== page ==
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Like the past of the magnificent Baroque Gruber Palace, which houses the headquarters of the Archives of the Republic of Slovenia, the history of the Slovenian national archives is diverse and interesting. Long before the Archives was established as an independent institution in 1945, enthusiasts discovered the value of archival records.

Postcard of Sv. Jacobs Square with its church and the Gruber Palace. Ljubljana, 19th century. SI AS 1085, Zbirka razglednic, voščilnic in fotografij starejšega izvora, description unit 88. | Author Arhiv Republike Slovenije

Like the past of the magnificent Baroque Gruber Palace, which houses the headquarters of the Archives of the Republic of Slovenia, the history of the Slovenian national archives is diverse and interesting.

The archives as a part of the provincial museum

The beginnings of the Slovenian national archives date back to 1859, when the Carniolan Historical Society proposed the establishment of a provincial archive. Before that time, archival records were collected and described by various institutions, associations and individuals. Once the construction of the former Carniolan Provincial Museum (the present-day National Museum) in Ljubljana was completed in 1887, all archival records collected up to that date were stored under its roof. Originally, the Archives was part of the Provincial Museum.

In 1926, in the Kingdom of Yugoslavia, the State Archives was officially established, although it continued to operate as an organizational unit within the museum. This did not change in the 1930s and 1940s although the demands for a public, central archive became more and more frequent. The Archives remained tight in the museum; as well as its operation, which remained largely confined to the area of the former Carniola region. The Archives did not have its own staff; the work of the archivist was performed by the director of the National Museum, Josip Mal. The position of the first independent archivist was established just before the outbreak of World War II in 1939.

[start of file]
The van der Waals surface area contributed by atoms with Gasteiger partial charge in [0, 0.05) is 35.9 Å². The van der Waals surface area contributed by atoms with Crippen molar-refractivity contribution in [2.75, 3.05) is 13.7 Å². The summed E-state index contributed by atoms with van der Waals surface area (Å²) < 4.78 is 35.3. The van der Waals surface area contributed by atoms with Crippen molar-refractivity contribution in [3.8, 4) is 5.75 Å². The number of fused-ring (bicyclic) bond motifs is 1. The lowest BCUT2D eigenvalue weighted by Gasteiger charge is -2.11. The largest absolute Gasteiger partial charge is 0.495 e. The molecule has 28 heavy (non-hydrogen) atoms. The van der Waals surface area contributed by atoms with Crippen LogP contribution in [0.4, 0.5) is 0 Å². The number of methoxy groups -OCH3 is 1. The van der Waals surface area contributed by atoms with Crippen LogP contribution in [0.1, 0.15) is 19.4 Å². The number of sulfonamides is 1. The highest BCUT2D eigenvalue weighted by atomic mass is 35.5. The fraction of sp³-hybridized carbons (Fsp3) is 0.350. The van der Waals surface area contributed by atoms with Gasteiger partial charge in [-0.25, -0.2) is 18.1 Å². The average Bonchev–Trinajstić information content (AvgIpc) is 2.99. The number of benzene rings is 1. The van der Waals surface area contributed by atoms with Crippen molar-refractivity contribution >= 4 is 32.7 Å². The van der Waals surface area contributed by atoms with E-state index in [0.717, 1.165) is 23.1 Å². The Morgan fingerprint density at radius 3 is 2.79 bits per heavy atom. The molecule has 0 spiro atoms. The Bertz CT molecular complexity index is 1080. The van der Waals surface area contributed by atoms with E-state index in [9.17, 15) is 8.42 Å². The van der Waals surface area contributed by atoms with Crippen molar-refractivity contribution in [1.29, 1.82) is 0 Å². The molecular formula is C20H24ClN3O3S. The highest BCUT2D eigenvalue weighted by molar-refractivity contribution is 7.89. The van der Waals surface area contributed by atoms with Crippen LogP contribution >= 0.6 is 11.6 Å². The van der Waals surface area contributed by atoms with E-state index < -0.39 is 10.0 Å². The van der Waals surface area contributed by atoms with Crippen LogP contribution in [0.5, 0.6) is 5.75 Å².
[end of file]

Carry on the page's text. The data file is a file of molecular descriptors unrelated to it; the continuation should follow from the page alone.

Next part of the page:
Humble beginnings as an independent archival institution

On 31st October, 1945, the National Government of Slovenia established the Central State Archives of Slovenia, which began to operate as an independent institution. In 1953 it was renamed the State Archives of Slovenia. In 1966 its title was changed to the Archives of Slovenia, in 1979 to the Archives of the Socialist Republic of Slovenia, and in 1991 to the Archives of the Republic of Slovenia.

In 1990, after the political changes, the so-called “special archives” were abolished and merged with the national archives. The Historical Archives of the Central Committee of the League of Communists of Slovenia merged with the national archives in 1990, the former Archives of the Institute of the History of the Labour Movement (later renamed the Institute of Contemporary History) was included in 1992, and in 1998, so was part of the Archives of the Ministry of Internal Affairs, which kept records of the National Security Agency.

Today, the Archives of the Republic of Slovenia, which is the central and largest archival institution in the country, performs the tasks of the national archives. It is a body within the Ministry of Culture.

The Gruber Palace

The Archives is situated in Ljubljana, the capital of Slovenia. Its headquarters are located at Gruber Palace, the construction of which was begun in 1773 by the Jesuit Gabriel Gruber, who also designed a well-known drainage canal to draw off flood waters from the Ljubljana Marshlands. The Palace was originally intended to house the School of Hydraulics and Mechanics. From 1809 to 1813, during the period of the Illyrian Provinces, a new southern wing was built, destroying the baroque symmetry of the facade. In the second half of the 19th century, Virant House on the northern side and the south-eastern wing were added; the latter was completely renovated in the 1970s, creating a triangular courtyard.

The Gruber Palace is a precious monument of art history. The stairwell and the rooms filled with paintings and stucco decorations, the private chapel with paintings by Kremser-Schmidt, and a fresco by Herrlein adorning the dome above the stairwell, are fine examples of the bourgeois Baroque style of the last quarter of the 18th century. The atmosphere is completed by paintings in the reading room dating back to the first half of the 19th century.